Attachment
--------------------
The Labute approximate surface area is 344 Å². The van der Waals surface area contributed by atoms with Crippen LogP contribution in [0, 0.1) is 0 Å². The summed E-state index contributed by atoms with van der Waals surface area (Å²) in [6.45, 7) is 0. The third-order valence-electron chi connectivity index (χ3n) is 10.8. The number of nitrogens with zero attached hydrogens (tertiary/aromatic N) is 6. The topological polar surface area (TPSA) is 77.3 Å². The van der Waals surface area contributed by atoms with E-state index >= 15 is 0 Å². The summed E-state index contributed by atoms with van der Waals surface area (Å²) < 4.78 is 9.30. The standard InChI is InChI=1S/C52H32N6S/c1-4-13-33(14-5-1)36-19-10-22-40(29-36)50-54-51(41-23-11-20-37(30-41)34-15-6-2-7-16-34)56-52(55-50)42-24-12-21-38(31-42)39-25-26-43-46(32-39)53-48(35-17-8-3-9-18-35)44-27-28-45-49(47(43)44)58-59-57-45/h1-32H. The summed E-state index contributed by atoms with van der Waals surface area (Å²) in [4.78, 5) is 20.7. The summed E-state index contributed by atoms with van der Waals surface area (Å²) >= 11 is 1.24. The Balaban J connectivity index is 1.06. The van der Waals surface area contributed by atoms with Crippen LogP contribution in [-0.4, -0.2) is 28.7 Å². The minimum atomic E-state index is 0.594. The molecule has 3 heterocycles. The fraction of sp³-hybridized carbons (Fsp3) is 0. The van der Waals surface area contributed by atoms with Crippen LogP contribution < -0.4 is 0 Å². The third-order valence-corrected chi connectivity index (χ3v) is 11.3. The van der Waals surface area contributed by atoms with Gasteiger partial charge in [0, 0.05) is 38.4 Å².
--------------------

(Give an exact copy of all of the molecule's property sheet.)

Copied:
The Labute approximate surface area is 344 Å². The van der Waals surface area contributed by atoms with Crippen LogP contribution in [0, 0.1) is 0 Å². The summed E-state index contributed by atoms with van der Waals surface area (Å²) in [6.45, 7) is 0. The third-order valence-electron chi connectivity index (χ3n) is 10.8. The number of nitrogens with zero attached hydrogens (tertiary/aromatic N) is 6. The topological polar surface area (TPSA) is 77.3 Å². The van der Waals surface area contributed by atoms with E-state index >= 15 is 0 Å². The summed E-state index contributed by atoms with van der Waals surface area (Å²) < 4.78 is 9.30. The standard InChI is InChI=1S/C52H32N6S/c1-4-13-33(14-5-1)36-19-10-22-40(29-36)50-54-51(41-23-11-20-37(30-41)34-15-6-2-7-16-34)56-52(55-50)42-24-12-21-38(31-42)39-25-26-43-46(32-39)53-48(35-17-8-3-9-18-35)44-27-28-45-49(47(43)44)58-59-57-45/h1-32H. The summed E-state index contributed by atoms with van der Waals surface area (Å²) in [4.78, 5) is 20.7. The summed E-state index contributed by atoms with van der Waals surface area (Å²) >= 11 is 1.24. The Balaban J connectivity index is 1.06. The van der Waals surface area contributed by atoms with Crippen LogP contribution in [-0.4, -0.2) is 28.7 Å². The minimum atomic E-state index is 0.594. The molecule has 3 heterocycles. The fraction of sp³-hybridized carbons (Fsp3) is 0. The van der Waals surface area contributed by atoms with Crippen LogP contribution < -0.4 is 0 Å². The third-order valence-corrected chi connectivity index (χ3v) is 11.3. The van der Waals surface area contributed by atoms with Gasteiger partial charge in [0, 0.05) is 38.4 Å².